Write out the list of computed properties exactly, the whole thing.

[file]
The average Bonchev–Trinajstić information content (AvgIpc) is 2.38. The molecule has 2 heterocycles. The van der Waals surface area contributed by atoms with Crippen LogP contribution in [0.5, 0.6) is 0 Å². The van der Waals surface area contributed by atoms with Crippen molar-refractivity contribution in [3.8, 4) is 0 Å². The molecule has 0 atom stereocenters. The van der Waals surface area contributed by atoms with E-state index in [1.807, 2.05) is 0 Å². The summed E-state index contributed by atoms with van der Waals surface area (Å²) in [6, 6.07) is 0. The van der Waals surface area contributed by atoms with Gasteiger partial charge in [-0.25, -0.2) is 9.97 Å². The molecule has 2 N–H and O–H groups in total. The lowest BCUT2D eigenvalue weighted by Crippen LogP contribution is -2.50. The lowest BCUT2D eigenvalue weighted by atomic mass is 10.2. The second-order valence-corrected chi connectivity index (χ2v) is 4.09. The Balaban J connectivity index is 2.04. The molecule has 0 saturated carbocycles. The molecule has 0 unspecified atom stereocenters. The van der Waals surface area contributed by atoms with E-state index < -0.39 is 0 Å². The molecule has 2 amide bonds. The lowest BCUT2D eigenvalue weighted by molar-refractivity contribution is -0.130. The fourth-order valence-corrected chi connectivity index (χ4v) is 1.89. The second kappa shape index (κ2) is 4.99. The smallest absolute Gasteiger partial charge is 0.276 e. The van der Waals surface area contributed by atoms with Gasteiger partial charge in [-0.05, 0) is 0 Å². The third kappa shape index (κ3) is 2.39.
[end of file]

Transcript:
The average Bonchev–Trinajstić information content (AvgIpc) is 2.38. The molecule has 2 heterocycles. The van der Waals surface area contributed by atoms with Crippen LogP contribution in [0.5, 0.6) is 0 Å². The van der Waals surface area contributed by atoms with Crippen molar-refractivity contribution in [3.8, 4) is 0 Å². The molecule has 0 atom stereocenters. The van der Waals surface area contributed by atoms with E-state index in [1.807, 2.05) is 0 Å². The summed E-state index contributed by atoms with van der Waals surface area (Å²) in [6, 6.07) is 0. The van der Waals surface area contributed by atoms with Gasteiger partial charge in [-0.25, -0.2) is 9.97 Å². The molecule has 2 N–H and O–H groups in total. The lowest BCUT2D eigenvalue weighted by Crippen LogP contribution is -2.50. The lowest BCUT2D eigenvalue weighted by atomic mass is 10.2. The second-order valence-corrected chi connectivity index (χ2v) is 4.09. The Balaban J connectivity index is 2.04. The molecule has 0 saturated carbocycles. The molecule has 0 unspecified atom stereocenters. The van der Waals surface area contributed by atoms with E-state index < -0.39 is 0 Å². The molecule has 2 amide bonds. The lowest BCUT2D eigenvalue weighted by molar-refractivity contribution is -0.130. The fourth-order valence-corrected chi connectivity index (χ4v) is 1.89. The second kappa shape index (κ2) is 4.99. The smallest absolute Gasteiger partial charge is 0.276 e. The van der Waals surface area contributed by atoms with Gasteiger partial charge in [-0.05, 0) is 0 Å². The third kappa shape index (κ3) is 2.39.